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Permanent link (DOI): https://doi.org/10.7939/R3S01C

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Infection and mycotoxin production by Fusarium lactis, causal agent of internal fruit rot of sweet pepper Open Access

Descriptions

Other title
Subject/Keyword
mycotoxin
sweet pepper
internal fruit rot
Fusarium lactis
Type of item
Thesis
Degree grantor
University of Alberta
Author or creator
Yang, Yalong
Supervisor and department
Strelkov, Stephen (Agricultural, Food and Nutritional Science)
Examining committee member and department
Currah, Randy (Biological Sciences)
Howard, Ron (Agricultural, Food and Nutritional Science)
Dosdall, Lloyd (Agricultural, Food and Nutritional Science)
Department
Department of Agricultural, Food and Nutritional Science
Specialization

Date accepted
2009-09-10T15:19:07Z
Graduation date
2009-11
Degree
Master of Science
Degree level
Master's
Abstract
Internal fruit rot, caused by Fusarium lactis, is as an important disease of greenhouse sweet pepper. Fungal growth was studied microscopically during anthesis and fruit development. Hyphae were observed on the stigmatal surface one day after inoculation (DAI), and in the transmitting tissues of the style and inside the ovary at 5 and 6 DAI. Symptomless seeds from infected fruits yielded colonies of F. lactis when cultured axenically, and typical disease symptoms were observed when fruits were dissected at 45 DAI. Isolates of F. lactis and the related species F. proliferatum and F. verticillioides, which are also associated with internal fruit rot, produced the mycotoxins beauvericin, moniliformin and fumonisin B1 in various combinations, both in infected fruits and in vitro. These findings suggest that internal fruit rot is initiated through infection of the stigma and style during anthesis, and that mycotoxin contamination of infected fruit could pose a health concern.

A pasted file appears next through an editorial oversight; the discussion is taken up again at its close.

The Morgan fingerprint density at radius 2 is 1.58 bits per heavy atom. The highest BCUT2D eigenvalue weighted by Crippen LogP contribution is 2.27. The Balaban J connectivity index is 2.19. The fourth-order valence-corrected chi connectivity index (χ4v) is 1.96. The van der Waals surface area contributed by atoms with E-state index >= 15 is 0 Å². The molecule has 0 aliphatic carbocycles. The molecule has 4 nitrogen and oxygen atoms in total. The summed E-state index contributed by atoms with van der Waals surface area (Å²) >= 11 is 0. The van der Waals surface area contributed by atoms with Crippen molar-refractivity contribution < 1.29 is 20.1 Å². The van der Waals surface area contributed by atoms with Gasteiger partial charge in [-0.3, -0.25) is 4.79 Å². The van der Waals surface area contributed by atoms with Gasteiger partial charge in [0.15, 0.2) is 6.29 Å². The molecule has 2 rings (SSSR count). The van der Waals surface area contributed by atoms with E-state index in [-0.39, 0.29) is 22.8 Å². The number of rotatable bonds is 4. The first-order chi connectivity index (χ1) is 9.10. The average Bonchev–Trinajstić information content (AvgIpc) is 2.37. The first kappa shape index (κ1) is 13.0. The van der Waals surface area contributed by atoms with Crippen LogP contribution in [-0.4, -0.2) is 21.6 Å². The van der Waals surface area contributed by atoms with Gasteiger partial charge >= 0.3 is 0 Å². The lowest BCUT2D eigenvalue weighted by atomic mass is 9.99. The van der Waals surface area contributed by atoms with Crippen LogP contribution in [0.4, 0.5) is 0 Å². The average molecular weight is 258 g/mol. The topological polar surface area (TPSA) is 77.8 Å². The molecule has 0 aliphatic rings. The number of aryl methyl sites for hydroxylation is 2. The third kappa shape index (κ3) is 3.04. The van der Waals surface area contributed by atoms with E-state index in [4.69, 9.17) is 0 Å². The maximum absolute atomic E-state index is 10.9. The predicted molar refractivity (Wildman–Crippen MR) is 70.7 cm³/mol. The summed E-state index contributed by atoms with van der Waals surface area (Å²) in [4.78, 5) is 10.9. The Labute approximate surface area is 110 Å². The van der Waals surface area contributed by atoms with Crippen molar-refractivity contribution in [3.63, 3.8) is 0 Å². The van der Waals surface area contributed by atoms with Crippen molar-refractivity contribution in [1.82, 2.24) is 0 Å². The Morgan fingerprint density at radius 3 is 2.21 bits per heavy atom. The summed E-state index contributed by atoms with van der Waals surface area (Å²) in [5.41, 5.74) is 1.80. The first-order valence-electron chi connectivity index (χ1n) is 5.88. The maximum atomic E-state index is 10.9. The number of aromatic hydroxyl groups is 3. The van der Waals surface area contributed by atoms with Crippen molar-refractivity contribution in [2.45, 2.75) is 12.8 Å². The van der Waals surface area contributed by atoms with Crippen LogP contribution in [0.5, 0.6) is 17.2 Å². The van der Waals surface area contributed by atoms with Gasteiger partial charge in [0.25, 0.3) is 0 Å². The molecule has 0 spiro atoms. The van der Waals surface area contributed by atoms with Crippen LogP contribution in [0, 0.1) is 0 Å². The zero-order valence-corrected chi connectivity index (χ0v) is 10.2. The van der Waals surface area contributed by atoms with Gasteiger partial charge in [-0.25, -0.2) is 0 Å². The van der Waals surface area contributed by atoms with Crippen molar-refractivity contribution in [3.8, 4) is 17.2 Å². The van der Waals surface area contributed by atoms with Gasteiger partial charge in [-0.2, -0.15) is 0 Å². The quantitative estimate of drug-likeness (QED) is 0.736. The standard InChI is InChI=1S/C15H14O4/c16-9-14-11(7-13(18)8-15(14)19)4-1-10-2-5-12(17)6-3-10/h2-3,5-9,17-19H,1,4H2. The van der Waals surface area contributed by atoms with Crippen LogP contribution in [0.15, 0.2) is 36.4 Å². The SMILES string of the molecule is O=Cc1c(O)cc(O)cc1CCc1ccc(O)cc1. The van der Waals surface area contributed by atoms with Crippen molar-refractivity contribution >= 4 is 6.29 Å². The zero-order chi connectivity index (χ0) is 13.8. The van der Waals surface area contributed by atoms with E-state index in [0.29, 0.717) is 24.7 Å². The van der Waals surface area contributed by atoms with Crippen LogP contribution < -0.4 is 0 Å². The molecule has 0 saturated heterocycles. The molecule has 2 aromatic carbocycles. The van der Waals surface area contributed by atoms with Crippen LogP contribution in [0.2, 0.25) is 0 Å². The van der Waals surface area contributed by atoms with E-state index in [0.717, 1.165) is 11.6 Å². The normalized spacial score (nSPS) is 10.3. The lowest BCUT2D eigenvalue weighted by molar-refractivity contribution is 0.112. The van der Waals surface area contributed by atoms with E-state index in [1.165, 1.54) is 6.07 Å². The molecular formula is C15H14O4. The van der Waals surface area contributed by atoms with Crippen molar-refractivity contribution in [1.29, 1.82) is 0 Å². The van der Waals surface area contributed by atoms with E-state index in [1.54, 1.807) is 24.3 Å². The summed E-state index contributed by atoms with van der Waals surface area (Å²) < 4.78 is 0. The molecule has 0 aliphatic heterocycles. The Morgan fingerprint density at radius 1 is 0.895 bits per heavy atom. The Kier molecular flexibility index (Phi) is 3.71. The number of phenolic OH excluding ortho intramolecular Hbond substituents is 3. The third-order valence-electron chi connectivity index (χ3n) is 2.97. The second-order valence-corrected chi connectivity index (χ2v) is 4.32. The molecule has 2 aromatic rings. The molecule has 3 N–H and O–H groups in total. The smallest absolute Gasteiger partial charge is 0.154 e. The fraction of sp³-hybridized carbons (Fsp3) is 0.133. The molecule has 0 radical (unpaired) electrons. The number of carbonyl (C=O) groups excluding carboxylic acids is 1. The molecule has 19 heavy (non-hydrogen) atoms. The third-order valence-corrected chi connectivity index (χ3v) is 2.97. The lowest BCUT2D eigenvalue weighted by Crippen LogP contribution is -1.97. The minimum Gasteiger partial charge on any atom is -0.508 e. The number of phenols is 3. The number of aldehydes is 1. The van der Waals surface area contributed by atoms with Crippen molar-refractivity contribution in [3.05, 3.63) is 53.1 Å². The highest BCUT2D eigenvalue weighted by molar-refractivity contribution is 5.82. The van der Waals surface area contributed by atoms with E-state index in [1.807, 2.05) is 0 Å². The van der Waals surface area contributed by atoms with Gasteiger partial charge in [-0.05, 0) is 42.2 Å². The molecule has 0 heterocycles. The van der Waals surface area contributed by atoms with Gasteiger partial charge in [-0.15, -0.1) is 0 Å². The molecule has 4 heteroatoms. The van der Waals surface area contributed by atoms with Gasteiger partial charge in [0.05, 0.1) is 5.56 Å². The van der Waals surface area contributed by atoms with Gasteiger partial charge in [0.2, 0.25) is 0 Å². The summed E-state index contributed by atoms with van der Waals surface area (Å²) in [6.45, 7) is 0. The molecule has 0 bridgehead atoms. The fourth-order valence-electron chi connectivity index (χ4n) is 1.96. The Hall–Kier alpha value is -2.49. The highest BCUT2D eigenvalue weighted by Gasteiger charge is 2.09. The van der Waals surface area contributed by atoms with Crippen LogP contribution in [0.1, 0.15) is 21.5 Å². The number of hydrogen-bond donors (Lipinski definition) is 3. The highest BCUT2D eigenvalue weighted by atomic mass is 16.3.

Language
English
DOI
doi:10.7939/R3S01C
Rights
License granted by Yalong Yang (yalong@ualberta.ca) on 2009-09-09T15:45:01Z (GMT): Permission is hereby granted to the University of Alberta Libraries to reproduce single copies of this thesis and to lend or sell such copies for private, scholarly or scientific research purposes only. Where the thesis is converted to, or otherwise made available in digital form, the University of Alberta will advise potential users of the thesis of the above terms. The author reserves all other publication and other rights in association with the copyright in the thesis, and except as herein provided, neither the thesis nor any substantial portion thereof may be printed or otherwise reproduced in any material form whatsoever without the author's prior written permission.
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File title: Yalong's Completed Thesis - Revised Submission VERSION - Sep 5 2009
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